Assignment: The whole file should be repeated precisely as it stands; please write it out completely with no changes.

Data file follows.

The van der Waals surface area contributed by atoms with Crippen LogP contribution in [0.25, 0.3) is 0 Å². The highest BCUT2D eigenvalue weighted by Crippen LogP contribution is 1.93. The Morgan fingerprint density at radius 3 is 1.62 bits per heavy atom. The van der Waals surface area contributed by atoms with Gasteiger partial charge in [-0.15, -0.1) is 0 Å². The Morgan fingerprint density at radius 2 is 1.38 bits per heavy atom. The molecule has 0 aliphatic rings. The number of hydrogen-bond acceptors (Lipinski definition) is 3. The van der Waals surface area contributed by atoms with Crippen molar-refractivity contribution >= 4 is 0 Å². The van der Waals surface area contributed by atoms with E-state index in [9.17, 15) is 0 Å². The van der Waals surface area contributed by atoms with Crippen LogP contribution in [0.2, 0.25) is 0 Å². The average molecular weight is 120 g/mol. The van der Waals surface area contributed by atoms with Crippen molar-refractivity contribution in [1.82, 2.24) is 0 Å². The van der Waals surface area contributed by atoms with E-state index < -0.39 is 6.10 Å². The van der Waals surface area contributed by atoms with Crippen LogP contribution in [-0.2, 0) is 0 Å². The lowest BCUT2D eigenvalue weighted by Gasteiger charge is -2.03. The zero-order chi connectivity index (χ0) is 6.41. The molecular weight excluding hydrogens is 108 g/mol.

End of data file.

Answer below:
The van der Waals surface area contributed by atoms with Crippen LogP contribution in [0.25, 0.3) is 0 Å². The highest BCUT2D eigenvalue weighted by Crippen LogP contribution is 1.93. The Morgan fingerprint density at radius 3 is 1.62 bits per heavy atom. The van der Waals surface area contributed by atoms with Gasteiger partial charge in [-0.15, -0.1) is 0 Å². The Morgan fingerprint density at radius 2 is 1.38 bits per heavy atom. The molecule has 0 aliphatic rings. The number of hydrogen-bond acceptors (Lipinski definition) is 3. The van der Waals surface area contributed by atoms with Crippen molar-refractivity contribution >= 4 is 0 Å². The van der Waals surface area contributed by atoms with E-state index in [9.17, 15) is 0 Å². The van der Waals surface area contributed by atoms with Crippen LogP contribution in [0.2, 0.25) is 0 Å². The average molecular weight is 120 g/mol. The van der Waals surface area contributed by atoms with Crippen molar-refractivity contribution in [1.82, 2.24) is 0 Å². The van der Waals surface area contributed by atoms with E-state index < -0.39 is 6.10 Å². The van der Waals surface area contributed by atoms with Crippen LogP contribution in [-0.2, 0) is 0 Å². The lowest BCUT2D eigenvalue weighted by Gasteiger charge is -2.03. The zero-order chi connectivity index (χ0) is 6.41. The molecular weight excluding hydrogens is 108 g/mol.